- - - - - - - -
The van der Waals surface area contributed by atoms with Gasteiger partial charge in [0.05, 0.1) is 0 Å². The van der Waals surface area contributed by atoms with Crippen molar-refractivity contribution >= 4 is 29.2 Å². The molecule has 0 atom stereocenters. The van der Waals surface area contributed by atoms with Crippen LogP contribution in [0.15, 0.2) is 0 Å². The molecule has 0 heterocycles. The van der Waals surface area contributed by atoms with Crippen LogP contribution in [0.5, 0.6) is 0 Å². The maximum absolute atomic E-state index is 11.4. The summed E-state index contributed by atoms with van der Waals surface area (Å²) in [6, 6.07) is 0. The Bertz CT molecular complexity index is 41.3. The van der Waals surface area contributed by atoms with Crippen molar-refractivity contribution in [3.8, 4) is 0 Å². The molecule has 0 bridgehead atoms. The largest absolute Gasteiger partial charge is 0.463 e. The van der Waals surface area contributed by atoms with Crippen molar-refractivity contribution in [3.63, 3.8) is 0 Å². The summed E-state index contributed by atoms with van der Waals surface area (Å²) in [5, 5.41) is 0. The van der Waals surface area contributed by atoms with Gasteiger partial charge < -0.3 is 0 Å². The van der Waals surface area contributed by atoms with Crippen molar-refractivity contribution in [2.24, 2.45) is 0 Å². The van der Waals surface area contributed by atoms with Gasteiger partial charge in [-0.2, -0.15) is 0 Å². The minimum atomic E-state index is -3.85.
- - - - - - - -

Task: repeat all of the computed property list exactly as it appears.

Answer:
The van der Waals surface area contributed by atoms with Gasteiger partial charge in [0.05, 0.1) is 0 Å². The van der Waals surface area contributed by atoms with Crippen molar-refractivity contribution >= 4 is 29.2 Å². The molecule has 0 atom stereocenters. The van der Waals surface area contributed by atoms with Crippen LogP contribution in [0.15, 0.2) is 0 Å². The molecule has 0 heterocycles. The van der Waals surface area contributed by atoms with Crippen LogP contribution in [0.5, 0.6) is 0 Å². The maximum absolute atomic E-state index is 11.4. The summed E-state index contributed by atoms with van der Waals surface area (Å²) in [6, 6.07) is 0. The Bertz CT molecular complexity index is 41.3. The van der Waals surface area contributed by atoms with Crippen molar-refractivity contribution in [3.8, 4) is 0 Å². The molecule has 0 bridgehead atoms. The largest absolute Gasteiger partial charge is 0.463 e. The van der Waals surface area contributed by atoms with Crippen molar-refractivity contribution in [3.63, 3.8) is 0 Å². The summed E-state index contributed by atoms with van der Waals surface area (Å²) in [5, 5.41) is 0. The van der Waals surface area contributed by atoms with Gasteiger partial charge < -0.3 is 0 Å². The van der Waals surface area contributed by atoms with Crippen molar-refractivity contribution in [2.24, 2.45) is 0 Å². The van der Waals surface area contributed by atoms with Gasteiger partial charge in [-0.2, -0.15) is 0 Å². The minimum atomic E-state index is -3.85.